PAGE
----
06/22/2002 9:34 pm ET
Players, coaches remember Kile
By Robert Falkoff / MLB.com
KANSAS CITY, Mo. -- In the game room of his home, Matt Galante has a framed box score of the no-hitter that Darryl Kile pitched for the Houston Astros against the New York Mets on Sept. 8, 1993. That's how close Galante was to Kile, the Cardinals' right-hander who died suddenly at 33 Saturday, sending shock waves through Major League Baseball.
"He was a great kid, he was like one of my kids," said Galante, who was an Astros coach when Kile played in Houston. "I'll never understand what life brings. I saw the news on television and didn't believe it at first. At 33, you think you'd have a long life to live. More important than his being a good pitcher was the fact he was a good person."
Galante, now a Mets coach, recalls Kile's kindness when Galante's son signed with St. Louis a few years back. Kile took the younger Galante under his wing by taking him to dinner a few times and leaving shoes in his locker.
"I was with him a long time and we would get together whenever we played against each other," Galante said. "He would give you the shirt off his back."
Galante's reaction of stunned sorrow symbolized the heartfelt feelings in all ballparks where games were being played Saturday. In Houston, the Astros lineup did not include Jeff Bagwell, Craig Biggio or Brad Ausmus. All were close friends of Kile. Flags at Minute Maid Park flew at half-staff and a moment of silence was observed. In Cincinnati, the Reds canceled batting practice on the field. In Milwaukee, the Brewers players who so chose met behind closed doors in the interview room at Miller Park to talk through their feelings.
Nobody could comprehend how a young and gifted professional athlete seemingly in the prime of his life could suddenly be gone.
Pittsburgh first base coach Tommy Sandt had the same job for Colorado in 1999 when Kile pitched for the Rockies.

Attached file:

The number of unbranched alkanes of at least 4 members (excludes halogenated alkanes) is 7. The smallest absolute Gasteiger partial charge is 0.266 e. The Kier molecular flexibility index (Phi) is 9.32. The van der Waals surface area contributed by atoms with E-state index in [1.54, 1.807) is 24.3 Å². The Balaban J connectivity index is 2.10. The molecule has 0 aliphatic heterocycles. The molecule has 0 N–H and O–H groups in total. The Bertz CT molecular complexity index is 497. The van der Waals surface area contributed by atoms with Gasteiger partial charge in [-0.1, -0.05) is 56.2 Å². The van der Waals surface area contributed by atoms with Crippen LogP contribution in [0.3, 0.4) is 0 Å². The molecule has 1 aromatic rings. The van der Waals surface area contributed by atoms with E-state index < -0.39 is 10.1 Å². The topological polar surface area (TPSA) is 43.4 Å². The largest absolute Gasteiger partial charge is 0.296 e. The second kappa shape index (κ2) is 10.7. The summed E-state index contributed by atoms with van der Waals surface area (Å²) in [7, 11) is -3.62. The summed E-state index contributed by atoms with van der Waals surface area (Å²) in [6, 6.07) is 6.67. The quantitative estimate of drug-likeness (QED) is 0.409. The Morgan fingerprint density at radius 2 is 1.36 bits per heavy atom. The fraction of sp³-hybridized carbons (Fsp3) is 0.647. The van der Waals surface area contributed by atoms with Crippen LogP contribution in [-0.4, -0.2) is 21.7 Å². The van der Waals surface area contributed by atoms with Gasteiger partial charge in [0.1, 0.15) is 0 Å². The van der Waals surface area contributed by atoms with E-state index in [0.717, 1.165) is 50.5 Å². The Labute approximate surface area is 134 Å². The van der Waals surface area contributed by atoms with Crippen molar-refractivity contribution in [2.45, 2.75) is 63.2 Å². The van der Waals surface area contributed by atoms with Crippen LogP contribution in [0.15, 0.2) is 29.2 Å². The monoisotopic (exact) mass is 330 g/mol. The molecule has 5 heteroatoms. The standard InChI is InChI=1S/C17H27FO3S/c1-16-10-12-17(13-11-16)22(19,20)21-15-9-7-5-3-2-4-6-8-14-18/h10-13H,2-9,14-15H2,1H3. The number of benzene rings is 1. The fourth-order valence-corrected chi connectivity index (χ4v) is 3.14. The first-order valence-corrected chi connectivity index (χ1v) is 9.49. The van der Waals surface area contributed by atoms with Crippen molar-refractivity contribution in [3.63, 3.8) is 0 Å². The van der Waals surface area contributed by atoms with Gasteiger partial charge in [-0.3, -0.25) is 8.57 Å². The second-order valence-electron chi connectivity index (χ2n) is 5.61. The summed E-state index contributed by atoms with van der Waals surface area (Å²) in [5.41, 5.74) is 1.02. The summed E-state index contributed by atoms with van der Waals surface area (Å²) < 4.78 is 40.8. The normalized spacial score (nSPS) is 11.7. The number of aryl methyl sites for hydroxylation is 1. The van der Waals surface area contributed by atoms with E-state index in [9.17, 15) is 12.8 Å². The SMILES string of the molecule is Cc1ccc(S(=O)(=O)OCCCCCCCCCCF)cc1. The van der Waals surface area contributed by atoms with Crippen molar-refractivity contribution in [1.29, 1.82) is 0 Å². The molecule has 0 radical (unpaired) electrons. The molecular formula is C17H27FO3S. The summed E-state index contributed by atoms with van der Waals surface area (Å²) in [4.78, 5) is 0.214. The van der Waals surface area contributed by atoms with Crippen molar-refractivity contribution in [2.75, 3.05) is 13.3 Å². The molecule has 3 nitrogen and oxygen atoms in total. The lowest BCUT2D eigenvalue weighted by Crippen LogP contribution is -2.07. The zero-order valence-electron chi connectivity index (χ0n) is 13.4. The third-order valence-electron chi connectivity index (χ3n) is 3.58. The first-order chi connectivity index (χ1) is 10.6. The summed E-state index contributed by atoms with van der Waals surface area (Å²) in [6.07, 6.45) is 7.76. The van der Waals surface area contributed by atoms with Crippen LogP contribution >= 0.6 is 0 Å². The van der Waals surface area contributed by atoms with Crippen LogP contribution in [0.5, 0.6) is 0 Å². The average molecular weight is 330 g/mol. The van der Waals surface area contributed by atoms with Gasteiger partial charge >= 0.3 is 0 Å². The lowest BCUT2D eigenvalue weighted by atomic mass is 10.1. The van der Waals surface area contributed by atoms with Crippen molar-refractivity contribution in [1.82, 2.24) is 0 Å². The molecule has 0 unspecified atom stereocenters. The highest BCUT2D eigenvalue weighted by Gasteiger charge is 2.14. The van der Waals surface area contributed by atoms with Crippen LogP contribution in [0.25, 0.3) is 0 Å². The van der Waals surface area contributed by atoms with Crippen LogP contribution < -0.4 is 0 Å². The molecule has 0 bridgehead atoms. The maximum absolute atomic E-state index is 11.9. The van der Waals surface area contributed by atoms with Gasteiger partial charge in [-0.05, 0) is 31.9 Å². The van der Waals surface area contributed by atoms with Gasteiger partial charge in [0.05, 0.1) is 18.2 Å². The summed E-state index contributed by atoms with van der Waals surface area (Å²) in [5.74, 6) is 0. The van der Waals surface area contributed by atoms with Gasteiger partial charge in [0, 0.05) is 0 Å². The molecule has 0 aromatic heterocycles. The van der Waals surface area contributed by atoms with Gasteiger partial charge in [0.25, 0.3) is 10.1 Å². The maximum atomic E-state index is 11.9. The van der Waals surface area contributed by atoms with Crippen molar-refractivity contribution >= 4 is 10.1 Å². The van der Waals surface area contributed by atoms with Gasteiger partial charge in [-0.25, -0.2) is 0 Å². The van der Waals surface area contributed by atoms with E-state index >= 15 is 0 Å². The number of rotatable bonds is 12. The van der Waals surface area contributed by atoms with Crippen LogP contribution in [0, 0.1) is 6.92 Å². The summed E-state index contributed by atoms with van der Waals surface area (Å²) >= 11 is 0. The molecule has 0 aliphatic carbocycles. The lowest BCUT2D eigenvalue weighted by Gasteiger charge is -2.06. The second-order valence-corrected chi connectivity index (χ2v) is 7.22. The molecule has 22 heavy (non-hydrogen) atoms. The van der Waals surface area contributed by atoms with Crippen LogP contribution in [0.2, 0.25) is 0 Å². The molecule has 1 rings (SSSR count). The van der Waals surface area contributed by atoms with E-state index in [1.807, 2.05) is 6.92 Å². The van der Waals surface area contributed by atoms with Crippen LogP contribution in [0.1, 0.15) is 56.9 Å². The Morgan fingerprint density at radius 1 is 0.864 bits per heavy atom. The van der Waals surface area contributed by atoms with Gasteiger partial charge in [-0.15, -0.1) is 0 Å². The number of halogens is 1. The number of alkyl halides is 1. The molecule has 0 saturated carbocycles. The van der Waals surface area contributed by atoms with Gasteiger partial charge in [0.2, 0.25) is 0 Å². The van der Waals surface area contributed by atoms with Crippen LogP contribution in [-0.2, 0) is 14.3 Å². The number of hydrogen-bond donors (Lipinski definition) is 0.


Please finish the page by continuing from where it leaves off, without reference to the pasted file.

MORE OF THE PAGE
"I'm shocked," Sandt said. "He's a 33-year-old player that you think is in good health and, all of a sudden, he's gone. He never once made an excuse that he shouldn't have signed there or that the curveball didn't break there. He went out and took the ball (every turn). He was a true professional."
The Kile tragedy, Sandt said, just shows how precious life is.
"I guess it just shows you how fast it can happen," Sandt said. "You have a professional baseball player in the prime of his life and now he is gone. It proves it can happen to anyone."
Philadelphia pitching coach Vern Ruhle was Kile's pitching coach in Houston, where Kile worked from 1991 to 1997.
"He was a leader on the team and he was a great community person," Ruhle said. "This is just horrifying and I don't know what to say. This is breathtaking to me. Hard to believe."
Detroit pitcher Jose Lima played with Kile in 1997 at Houston.
Lima described Kile as "a winner, a great guy, a great competitor." Lima said Kile was an advisor to him before Lima burst into prominence with the Astros.
"We think we are gods. ... but this could happen to you, to me, to anybody," Lima said.
Oakland outfielder John Mabry got to know Kile when the two were teammates with the Cardinals.
"I remember he was really generous," Mabry said. "And I remember how prepared he was. He lived to get people out. He would keep notes. He kept notes his whole career on how to get people out. Even in a simulated game, if he didn't hit his spots, he'd get mad."
Philadelphia outfielder Bobby Abreu, who played with Kile in Houston in 1996 and 1997, remembers how Kile made him feel welcome in the clubhouse.
"He would make a nice joke with me and make me feel part of the team," Abreu said. "He was friendly with everybody. He was so special."
Anaheim infielder Adam Kennedy, who played with Kile in St. Louis, remembers how Kile reached out to Rick Ankiel when Ankiel went through wildness episodes.
"When Rick Ankiel went through all his problems, Kile was pretty much his savior," Kennedy said.
Kennedy played against Kile last Tuesday when Kile made his last start.
"He was pitching, so he didn't talk," Kennedy said. "When a guy's pitching, you know not to talk to him."
Milwaukee's Jamey Wright, who was a teammate of Kile's in Colorado, echoed the thoughts about how Kile took the time to help young players.
"I followed that guy around like a puppy dog for the '98 and '99 seasons," Wright said. "He helped me more than anybody could. He was just a great person, a great friend."
Arizona ace Curt Schilling, who played with Kile in Houston, was among the many in Major League Baseball offering prayers to Kile's wife Flynn and the three young children.
"He's just, first and foremost, an unbelievable family man and husband and good friend," Schilling said. "My heart and prayers go out to Flynn and the kids and the Cardinals team and organization. It's just staggering."
Robert Falkoff covers the Royals for MLB.com. This story was not subject to the approval of Major League Baseball or its clubs.